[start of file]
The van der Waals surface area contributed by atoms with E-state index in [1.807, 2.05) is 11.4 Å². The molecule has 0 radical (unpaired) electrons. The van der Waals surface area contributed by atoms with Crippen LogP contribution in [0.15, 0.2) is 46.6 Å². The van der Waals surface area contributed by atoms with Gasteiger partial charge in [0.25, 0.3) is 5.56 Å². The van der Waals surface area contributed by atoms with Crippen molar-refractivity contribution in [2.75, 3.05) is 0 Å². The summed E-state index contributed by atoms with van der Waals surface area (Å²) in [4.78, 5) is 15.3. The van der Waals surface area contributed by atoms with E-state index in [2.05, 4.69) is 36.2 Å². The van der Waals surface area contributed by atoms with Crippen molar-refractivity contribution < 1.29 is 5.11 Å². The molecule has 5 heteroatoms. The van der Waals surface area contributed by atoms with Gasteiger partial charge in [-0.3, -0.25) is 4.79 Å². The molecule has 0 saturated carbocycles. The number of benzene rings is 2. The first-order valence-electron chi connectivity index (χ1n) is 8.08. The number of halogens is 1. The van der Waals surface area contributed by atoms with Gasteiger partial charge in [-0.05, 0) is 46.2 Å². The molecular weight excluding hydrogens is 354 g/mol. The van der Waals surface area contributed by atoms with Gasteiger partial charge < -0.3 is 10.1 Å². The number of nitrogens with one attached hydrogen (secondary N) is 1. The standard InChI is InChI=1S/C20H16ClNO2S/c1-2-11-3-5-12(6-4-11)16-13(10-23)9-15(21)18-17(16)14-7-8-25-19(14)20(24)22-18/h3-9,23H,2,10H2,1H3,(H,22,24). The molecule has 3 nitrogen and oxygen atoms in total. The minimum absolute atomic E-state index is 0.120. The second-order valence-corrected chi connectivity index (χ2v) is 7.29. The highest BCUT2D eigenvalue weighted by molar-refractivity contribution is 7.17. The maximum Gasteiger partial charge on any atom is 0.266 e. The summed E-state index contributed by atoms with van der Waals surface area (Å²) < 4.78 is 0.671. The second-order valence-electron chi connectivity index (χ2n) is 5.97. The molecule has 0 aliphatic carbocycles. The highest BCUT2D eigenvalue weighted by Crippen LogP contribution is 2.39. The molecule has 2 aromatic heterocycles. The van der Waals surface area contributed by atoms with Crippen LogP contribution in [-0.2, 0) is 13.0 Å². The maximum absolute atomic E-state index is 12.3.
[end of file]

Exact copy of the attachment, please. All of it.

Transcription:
The van der Waals surface area contributed by atoms with E-state index in [1.807, 2.05) is 11.4 Å². The molecule has 0 radical (unpaired) electrons. The van der Waals surface area contributed by atoms with Crippen LogP contribution in [0.15, 0.2) is 46.6 Å². The van der Waals surface area contributed by atoms with Gasteiger partial charge in [0.25, 0.3) is 5.56 Å². The van der Waals surface area contributed by atoms with Crippen molar-refractivity contribution in [2.75, 3.05) is 0 Å². The summed E-state index contributed by atoms with van der Waals surface area (Å²) in [4.78, 5) is 15.3. The van der Waals surface area contributed by atoms with E-state index in [2.05, 4.69) is 36.2 Å². The van der Waals surface area contributed by atoms with Crippen molar-refractivity contribution < 1.29 is 5.11 Å². The molecule has 5 heteroatoms. The van der Waals surface area contributed by atoms with Gasteiger partial charge in [-0.3, -0.25) is 4.79 Å². The molecule has 0 saturated carbocycles. The number of benzene rings is 2. The first-order valence-electron chi connectivity index (χ1n) is 8.08. The number of halogens is 1. The van der Waals surface area contributed by atoms with Gasteiger partial charge in [-0.05, 0) is 46.2 Å². The molecular weight excluding hydrogens is 354 g/mol. The van der Waals surface area contributed by atoms with Gasteiger partial charge < -0.3 is 10.1 Å². The number of nitrogens with one attached hydrogen (secondary N) is 1. The standard InChI is InChI=1S/C20H16ClNO2S/c1-2-11-3-5-12(6-4-11)16-13(10-23)9-15(21)18-17(16)14-7-8-25-19(14)20(24)22-18/h3-9,23H,2,10H2,1H3,(H,22,24). The molecule has 3 nitrogen and oxygen atoms in total. The minimum absolute atomic E-state index is 0.120. The second-order valence-corrected chi connectivity index (χ2v) is 7.29. The highest BCUT2D eigenvalue weighted by molar-refractivity contribution is 7.17. The maximum Gasteiger partial charge on any atom is 0.266 e. The summed E-state index contributed by atoms with van der Waals surface area (Å²) < 4.78 is 0.671. The second-order valence-electron chi connectivity index (χ2n) is 5.97. The molecule has 0 aliphatic carbocycles. The highest BCUT2D eigenvalue weighted by Crippen LogP contribution is 2.39. The molecule has 2 aromatic heterocycles. The van der Waals surface area contributed by atoms with Crippen LogP contribution in [-0.2, 0) is 13.0 Å². The maximum absolute atomic E-state index is 12.3.